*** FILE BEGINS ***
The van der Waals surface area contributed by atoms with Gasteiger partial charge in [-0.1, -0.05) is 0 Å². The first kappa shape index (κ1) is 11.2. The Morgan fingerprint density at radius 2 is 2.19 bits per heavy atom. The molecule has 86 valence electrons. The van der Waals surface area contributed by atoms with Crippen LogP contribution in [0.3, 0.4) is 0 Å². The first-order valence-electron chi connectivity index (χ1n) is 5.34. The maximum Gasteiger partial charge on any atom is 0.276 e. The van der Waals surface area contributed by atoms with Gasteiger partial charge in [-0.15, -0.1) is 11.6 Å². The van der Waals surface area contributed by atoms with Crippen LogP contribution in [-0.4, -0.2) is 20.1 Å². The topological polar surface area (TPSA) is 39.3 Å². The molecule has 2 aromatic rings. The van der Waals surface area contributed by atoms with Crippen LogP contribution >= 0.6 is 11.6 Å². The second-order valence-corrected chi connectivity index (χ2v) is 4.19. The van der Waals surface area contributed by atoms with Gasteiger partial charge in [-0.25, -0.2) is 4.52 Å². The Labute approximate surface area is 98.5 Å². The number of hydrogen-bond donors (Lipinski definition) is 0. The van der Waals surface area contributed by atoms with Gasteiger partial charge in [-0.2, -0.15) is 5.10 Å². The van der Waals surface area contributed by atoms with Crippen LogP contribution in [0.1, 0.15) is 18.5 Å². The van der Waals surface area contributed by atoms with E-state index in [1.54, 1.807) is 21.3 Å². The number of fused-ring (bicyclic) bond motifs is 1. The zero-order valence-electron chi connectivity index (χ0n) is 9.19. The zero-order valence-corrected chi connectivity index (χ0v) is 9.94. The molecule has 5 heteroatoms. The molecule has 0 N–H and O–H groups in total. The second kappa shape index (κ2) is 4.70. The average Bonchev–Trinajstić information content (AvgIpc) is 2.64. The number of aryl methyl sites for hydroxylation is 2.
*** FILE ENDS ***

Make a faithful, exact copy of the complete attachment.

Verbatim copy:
The van der Waals surface area contributed by atoms with Gasteiger partial charge in [-0.1, -0.05) is 0 Å². The first kappa shape index (κ1) is 11.2. The Morgan fingerprint density at radius 2 is 2.19 bits per heavy atom. The molecule has 86 valence electrons. The van der Waals surface area contributed by atoms with Crippen LogP contribution in [0.3, 0.4) is 0 Å². The first-order valence-electron chi connectivity index (χ1n) is 5.34. The maximum Gasteiger partial charge on any atom is 0.276 e. The van der Waals surface area contributed by atoms with Gasteiger partial charge in [-0.15, -0.1) is 11.6 Å². The van der Waals surface area contributed by atoms with Crippen LogP contribution in [-0.4, -0.2) is 20.1 Å². The topological polar surface area (TPSA) is 39.3 Å². The molecule has 2 aromatic rings. The van der Waals surface area contributed by atoms with Crippen LogP contribution >= 0.6 is 11.6 Å². The second-order valence-corrected chi connectivity index (χ2v) is 4.19. The van der Waals surface area contributed by atoms with Gasteiger partial charge in [-0.25, -0.2) is 4.52 Å². The Labute approximate surface area is 98.5 Å². The number of hydrogen-bond donors (Lipinski definition) is 0. The van der Waals surface area contributed by atoms with Gasteiger partial charge in [-0.2, -0.15) is 5.10 Å². The van der Waals surface area contributed by atoms with Crippen LogP contribution in [0.1, 0.15) is 18.5 Å². The van der Waals surface area contributed by atoms with E-state index in [1.54, 1.807) is 21.3 Å². The number of fused-ring (bicyclic) bond motifs is 1. The zero-order valence-electron chi connectivity index (χ0n) is 9.19. The zero-order valence-corrected chi connectivity index (χ0v) is 9.94. The molecule has 5 heteroatoms. The molecule has 0 N–H and O–H groups in total. The second kappa shape index (κ2) is 4.70. The average Bonchev–Trinajstić information content (AvgIpc) is 2.64. The number of aryl methyl sites for hydroxylation is 2.